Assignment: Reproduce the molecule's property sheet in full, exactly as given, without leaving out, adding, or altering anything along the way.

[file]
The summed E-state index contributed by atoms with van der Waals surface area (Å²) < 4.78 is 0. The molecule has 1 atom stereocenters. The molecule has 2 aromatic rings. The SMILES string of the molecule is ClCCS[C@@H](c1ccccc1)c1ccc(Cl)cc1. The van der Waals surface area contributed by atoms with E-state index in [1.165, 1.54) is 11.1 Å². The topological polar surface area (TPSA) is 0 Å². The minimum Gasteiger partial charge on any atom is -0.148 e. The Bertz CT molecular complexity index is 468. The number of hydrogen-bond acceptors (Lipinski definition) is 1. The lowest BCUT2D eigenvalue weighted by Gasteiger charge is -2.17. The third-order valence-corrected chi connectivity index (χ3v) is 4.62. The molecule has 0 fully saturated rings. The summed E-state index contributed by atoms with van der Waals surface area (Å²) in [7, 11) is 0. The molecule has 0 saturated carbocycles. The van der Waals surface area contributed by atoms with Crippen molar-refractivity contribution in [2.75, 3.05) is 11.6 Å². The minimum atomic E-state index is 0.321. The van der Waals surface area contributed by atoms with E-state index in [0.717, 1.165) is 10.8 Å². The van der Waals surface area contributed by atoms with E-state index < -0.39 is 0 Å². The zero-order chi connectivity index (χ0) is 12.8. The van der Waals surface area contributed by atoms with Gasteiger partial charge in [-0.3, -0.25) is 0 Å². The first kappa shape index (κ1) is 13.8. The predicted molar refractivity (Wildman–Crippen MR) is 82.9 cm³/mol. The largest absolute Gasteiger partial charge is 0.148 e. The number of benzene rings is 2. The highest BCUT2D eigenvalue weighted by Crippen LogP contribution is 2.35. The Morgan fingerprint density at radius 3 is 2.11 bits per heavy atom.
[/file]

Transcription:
The summed E-state index contributed by atoms with van der Waals surface area (Å²) < 4.78 is 0. The molecule has 1 atom stereocenters. The molecule has 2 aromatic rings. The SMILES string of the molecule is ClCCS[C@@H](c1ccccc1)c1ccc(Cl)cc1. The van der Waals surface area contributed by atoms with E-state index in [1.165, 1.54) is 11.1 Å². The topological polar surface area (TPSA) is 0 Å². The minimum Gasteiger partial charge on any atom is -0.148 e. The Bertz CT molecular complexity index is 468. The number of hydrogen-bond acceptors (Lipinski definition) is 1. The lowest BCUT2D eigenvalue weighted by Gasteiger charge is -2.17. The third-order valence-corrected chi connectivity index (χ3v) is 4.62. The molecule has 0 fully saturated rings. The summed E-state index contributed by atoms with van der Waals surface area (Å²) in [7, 11) is 0. The molecule has 0 saturated carbocycles. The van der Waals surface area contributed by atoms with Crippen molar-refractivity contribution in [2.75, 3.05) is 11.6 Å². The minimum atomic E-state index is 0.321. The van der Waals surface area contributed by atoms with E-state index in [0.717, 1.165) is 10.8 Å². The van der Waals surface area contributed by atoms with E-state index < -0.39 is 0 Å². The zero-order chi connectivity index (χ0) is 12.8. The van der Waals surface area contributed by atoms with Gasteiger partial charge in [-0.3, -0.25) is 0 Å². The first kappa shape index (κ1) is 13.8. The predicted molar refractivity (Wildman–Crippen MR) is 82.9 cm³/mol. The largest absolute Gasteiger partial charge is 0.148 e. The number of benzene rings is 2. The highest BCUT2D eigenvalue weighted by Crippen LogP contribution is 2.35. The Morgan fingerprint density at radius 3 is 2.11 bits per heavy atom.